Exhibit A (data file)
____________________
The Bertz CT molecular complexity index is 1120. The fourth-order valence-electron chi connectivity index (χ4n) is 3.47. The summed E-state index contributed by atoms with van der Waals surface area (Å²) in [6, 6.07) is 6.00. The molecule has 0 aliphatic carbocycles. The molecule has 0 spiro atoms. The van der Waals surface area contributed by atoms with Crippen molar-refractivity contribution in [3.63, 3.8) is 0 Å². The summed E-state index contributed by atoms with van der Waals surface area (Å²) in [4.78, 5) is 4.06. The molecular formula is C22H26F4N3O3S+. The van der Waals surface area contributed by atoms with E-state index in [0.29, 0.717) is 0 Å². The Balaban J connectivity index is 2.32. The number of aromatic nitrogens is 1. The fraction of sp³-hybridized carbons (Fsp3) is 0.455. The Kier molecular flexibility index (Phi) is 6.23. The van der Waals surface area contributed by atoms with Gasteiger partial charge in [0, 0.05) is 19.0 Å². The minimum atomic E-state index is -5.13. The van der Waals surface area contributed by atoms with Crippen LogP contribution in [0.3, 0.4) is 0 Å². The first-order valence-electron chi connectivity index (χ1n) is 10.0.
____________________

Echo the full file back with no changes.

The Bertz CT molecular complexity index is 1120. The fourth-order valence-electron chi connectivity index (χ4n) is 3.47. The summed E-state index contributed by atoms with van der Waals surface area (Å²) in [6, 6.07) is 6.00. The molecule has 0 aliphatic carbocycles. The molecule has 0 spiro atoms. The van der Waals surface area contributed by atoms with Crippen molar-refractivity contribution in [3.63, 3.8) is 0 Å². The summed E-state index contributed by atoms with van der Waals surface area (Å²) in [4.78, 5) is 4.06. The molecular formula is C22H26F4N3O3S+. The van der Waals surface area contributed by atoms with E-state index in [0.29, 0.717) is 0 Å². The Balaban J connectivity index is 2.32. The number of aromatic nitrogens is 1. The fraction of sp³-hybridized carbons (Fsp3) is 0.455. The Kier molecular flexibility index (Phi) is 6.23. The van der Waals surface area contributed by atoms with Gasteiger partial charge in [0, 0.05) is 19.0 Å². The minimum atomic E-state index is -5.13. The van der Waals surface area contributed by atoms with Crippen LogP contribution in [0.3, 0.4) is 0 Å². The first-order valence-electron chi connectivity index (χ1n) is 10.0.